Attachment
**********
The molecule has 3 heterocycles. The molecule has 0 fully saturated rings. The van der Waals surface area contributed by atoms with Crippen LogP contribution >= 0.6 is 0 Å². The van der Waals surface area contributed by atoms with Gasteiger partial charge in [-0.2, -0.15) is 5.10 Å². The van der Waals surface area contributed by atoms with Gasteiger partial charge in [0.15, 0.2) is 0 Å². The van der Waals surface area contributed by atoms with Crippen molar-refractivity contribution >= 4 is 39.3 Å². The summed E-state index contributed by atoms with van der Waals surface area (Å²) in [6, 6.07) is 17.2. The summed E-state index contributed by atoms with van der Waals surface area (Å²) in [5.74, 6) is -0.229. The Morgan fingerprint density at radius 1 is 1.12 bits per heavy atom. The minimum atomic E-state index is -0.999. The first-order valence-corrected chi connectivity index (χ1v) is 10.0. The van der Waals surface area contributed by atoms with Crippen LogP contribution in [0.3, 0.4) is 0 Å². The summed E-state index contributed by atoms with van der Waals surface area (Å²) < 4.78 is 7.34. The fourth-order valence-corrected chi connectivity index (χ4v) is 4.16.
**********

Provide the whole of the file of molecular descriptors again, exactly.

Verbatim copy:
The molecule has 3 heterocycles. The molecule has 0 fully saturated rings. The van der Waals surface area contributed by atoms with Crippen LogP contribution >= 0.6 is 0 Å². The van der Waals surface area contributed by atoms with Gasteiger partial charge in [-0.2, -0.15) is 5.10 Å². The van der Waals surface area contributed by atoms with Gasteiger partial charge in [0.15, 0.2) is 0 Å². The van der Waals surface area contributed by atoms with Crippen molar-refractivity contribution >= 4 is 39.3 Å². The summed E-state index contributed by atoms with van der Waals surface area (Å²) in [6, 6.07) is 17.2. The summed E-state index contributed by atoms with van der Waals surface area (Å²) in [5.74, 6) is -0.229. The Morgan fingerprint density at radius 1 is 1.12 bits per heavy atom. The minimum atomic E-state index is -0.999. The first-order valence-corrected chi connectivity index (χ1v) is 10.0. The van der Waals surface area contributed by atoms with Crippen LogP contribution in [0.3, 0.4) is 0 Å². The summed E-state index contributed by atoms with van der Waals surface area (Å²) < 4.78 is 7.34. The fourth-order valence-corrected chi connectivity index (χ4v) is 4.16.